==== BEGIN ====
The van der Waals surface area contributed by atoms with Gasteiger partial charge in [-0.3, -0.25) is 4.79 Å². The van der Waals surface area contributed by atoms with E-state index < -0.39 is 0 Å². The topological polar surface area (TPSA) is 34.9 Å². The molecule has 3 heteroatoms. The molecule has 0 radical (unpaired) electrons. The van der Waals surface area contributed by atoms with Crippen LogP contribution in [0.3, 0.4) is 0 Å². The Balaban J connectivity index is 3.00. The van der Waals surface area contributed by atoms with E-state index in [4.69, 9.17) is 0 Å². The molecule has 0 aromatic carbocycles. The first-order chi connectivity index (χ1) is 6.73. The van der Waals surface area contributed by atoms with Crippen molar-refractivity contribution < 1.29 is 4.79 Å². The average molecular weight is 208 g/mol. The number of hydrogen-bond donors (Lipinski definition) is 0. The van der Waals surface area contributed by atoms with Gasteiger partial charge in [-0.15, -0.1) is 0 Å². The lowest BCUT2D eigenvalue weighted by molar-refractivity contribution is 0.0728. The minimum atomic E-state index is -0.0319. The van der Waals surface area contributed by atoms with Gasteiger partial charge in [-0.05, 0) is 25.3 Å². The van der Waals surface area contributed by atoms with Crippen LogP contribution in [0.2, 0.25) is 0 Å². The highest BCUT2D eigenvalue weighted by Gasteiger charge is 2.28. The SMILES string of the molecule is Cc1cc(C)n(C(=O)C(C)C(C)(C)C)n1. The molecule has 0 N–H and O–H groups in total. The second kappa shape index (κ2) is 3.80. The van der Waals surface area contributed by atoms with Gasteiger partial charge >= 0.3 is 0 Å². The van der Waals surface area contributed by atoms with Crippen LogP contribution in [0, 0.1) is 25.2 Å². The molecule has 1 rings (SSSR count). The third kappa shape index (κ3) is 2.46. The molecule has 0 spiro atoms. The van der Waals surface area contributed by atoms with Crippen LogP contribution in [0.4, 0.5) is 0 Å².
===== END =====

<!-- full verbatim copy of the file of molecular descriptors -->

The van der Waals surface area contributed by atoms with Gasteiger partial charge in [-0.3, -0.25) is 4.79 Å². The van der Waals surface area contributed by atoms with E-state index < -0.39 is 0 Å². The topological polar surface area (TPSA) is 34.9 Å². The molecule has 3 heteroatoms. The molecule has 0 radical (unpaired) electrons. The van der Waals surface area contributed by atoms with Crippen LogP contribution in [0.3, 0.4) is 0 Å². The Balaban J connectivity index is 3.00. The van der Waals surface area contributed by atoms with E-state index in [4.69, 9.17) is 0 Å². The molecule has 0 aromatic carbocycles. The first-order chi connectivity index (χ1) is 6.73. The van der Waals surface area contributed by atoms with Crippen molar-refractivity contribution < 1.29 is 4.79 Å². The average molecular weight is 208 g/mol. The number of hydrogen-bond donors (Lipinski definition) is 0. The van der Waals surface area contributed by atoms with Gasteiger partial charge in [-0.15, -0.1) is 0 Å². The lowest BCUT2D eigenvalue weighted by molar-refractivity contribution is 0.0728. The minimum atomic E-state index is -0.0319. The van der Waals surface area contributed by atoms with Gasteiger partial charge in [-0.05, 0) is 25.3 Å². The van der Waals surface area contributed by atoms with Crippen LogP contribution in [0.2, 0.25) is 0 Å². The highest BCUT2D eigenvalue weighted by Gasteiger charge is 2.28. The SMILES string of the molecule is Cc1cc(C)n(C(=O)C(C)C(C)(C)C)n1. The molecule has 0 N–H and O–H groups in total. The second kappa shape index (κ2) is 3.80. The van der Waals surface area contributed by atoms with Gasteiger partial charge >= 0.3 is 0 Å². The van der Waals surface area contributed by atoms with Crippen LogP contribution in [0, 0.1) is 25.2 Å². The molecule has 1 rings (SSSR count). The third kappa shape index (κ3) is 2.46. The molecule has 0 spiro atoms. The van der Waals surface area contributed by atoms with Crippen LogP contribution in [0.4, 0.5) is 0 Å².